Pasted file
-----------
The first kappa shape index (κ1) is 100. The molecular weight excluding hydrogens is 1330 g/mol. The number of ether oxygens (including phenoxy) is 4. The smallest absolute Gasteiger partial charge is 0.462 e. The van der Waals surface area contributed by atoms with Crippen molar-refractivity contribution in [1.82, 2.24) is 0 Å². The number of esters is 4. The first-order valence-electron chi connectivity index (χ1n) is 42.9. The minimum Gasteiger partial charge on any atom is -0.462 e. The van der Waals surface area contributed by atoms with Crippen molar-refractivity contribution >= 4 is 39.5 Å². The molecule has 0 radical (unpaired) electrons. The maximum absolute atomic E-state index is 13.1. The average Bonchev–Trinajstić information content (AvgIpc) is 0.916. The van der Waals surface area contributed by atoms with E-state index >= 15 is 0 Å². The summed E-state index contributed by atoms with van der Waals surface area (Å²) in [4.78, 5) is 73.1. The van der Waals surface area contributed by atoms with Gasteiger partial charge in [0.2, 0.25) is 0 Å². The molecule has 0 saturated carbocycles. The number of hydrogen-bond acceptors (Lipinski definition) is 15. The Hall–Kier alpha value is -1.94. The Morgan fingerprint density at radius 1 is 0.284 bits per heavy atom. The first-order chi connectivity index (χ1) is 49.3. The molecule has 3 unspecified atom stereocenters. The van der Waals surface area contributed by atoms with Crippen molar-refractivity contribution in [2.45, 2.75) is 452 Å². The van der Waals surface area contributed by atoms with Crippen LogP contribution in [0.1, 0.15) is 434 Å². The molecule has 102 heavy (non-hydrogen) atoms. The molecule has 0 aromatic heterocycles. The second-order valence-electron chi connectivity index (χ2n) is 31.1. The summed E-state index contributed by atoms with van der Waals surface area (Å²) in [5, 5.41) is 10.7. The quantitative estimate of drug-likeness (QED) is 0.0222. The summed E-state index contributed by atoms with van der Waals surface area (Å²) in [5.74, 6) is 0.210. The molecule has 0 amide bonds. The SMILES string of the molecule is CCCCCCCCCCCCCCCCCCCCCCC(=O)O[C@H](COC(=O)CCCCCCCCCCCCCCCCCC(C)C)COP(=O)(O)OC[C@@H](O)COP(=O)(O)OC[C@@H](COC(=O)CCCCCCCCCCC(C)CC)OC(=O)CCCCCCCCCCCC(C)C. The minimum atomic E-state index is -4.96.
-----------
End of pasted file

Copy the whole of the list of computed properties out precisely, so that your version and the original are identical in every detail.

The first kappa shape index (κ1) is 100. The molecular weight excluding hydrogens is 1330 g/mol. The number of ether oxygens (including phenoxy) is 4. The smallest absolute Gasteiger partial charge is 0.462 e. The van der Waals surface area contributed by atoms with Crippen molar-refractivity contribution in [1.82, 2.24) is 0 Å². The number of esters is 4. The first-order valence-electron chi connectivity index (χ1n) is 42.9. The minimum Gasteiger partial charge on any atom is -0.462 e. The van der Waals surface area contributed by atoms with Crippen molar-refractivity contribution >= 4 is 39.5 Å². The molecule has 0 radical (unpaired) electrons. The maximum absolute atomic E-state index is 13.1. The average Bonchev–Trinajstić information content (AvgIpc) is 0.916. The van der Waals surface area contributed by atoms with E-state index >= 15 is 0 Å². The summed E-state index contributed by atoms with van der Waals surface area (Å²) in [4.78, 5) is 73.1. The van der Waals surface area contributed by atoms with Gasteiger partial charge in [0.2, 0.25) is 0 Å². The molecule has 0 saturated carbocycles. The number of hydrogen-bond acceptors (Lipinski definition) is 15. The Hall–Kier alpha value is -1.94. The Morgan fingerprint density at radius 1 is 0.284 bits per heavy atom. The first-order chi connectivity index (χ1) is 49.3. The molecule has 3 unspecified atom stereocenters. The van der Waals surface area contributed by atoms with Crippen molar-refractivity contribution in [2.45, 2.75) is 452 Å². The van der Waals surface area contributed by atoms with Crippen LogP contribution in [0.1, 0.15) is 434 Å². The molecule has 102 heavy (non-hydrogen) atoms. The molecule has 0 aromatic heterocycles. The second-order valence-electron chi connectivity index (χ2n) is 31.1. The summed E-state index contributed by atoms with van der Waals surface area (Å²) in [5, 5.41) is 10.7. The quantitative estimate of drug-likeness (QED) is 0.0222. The summed E-state index contributed by atoms with van der Waals surface area (Å²) in [5.74, 6) is 0.210. The molecule has 0 amide bonds. The SMILES string of the molecule is CCCCCCCCCCCCCCCCCCCCCCC(=O)O[C@H](COC(=O)CCCCCCCCCCCCCCCCCC(C)C)COP(=O)(O)OC[C@@H](O)COP(=O)(O)OC[C@@H](COC(=O)CCCCCCCCCCC(C)CC)OC(=O)CCCCCCCCCCCC(C)C. The minimum atomic E-state index is -4.96.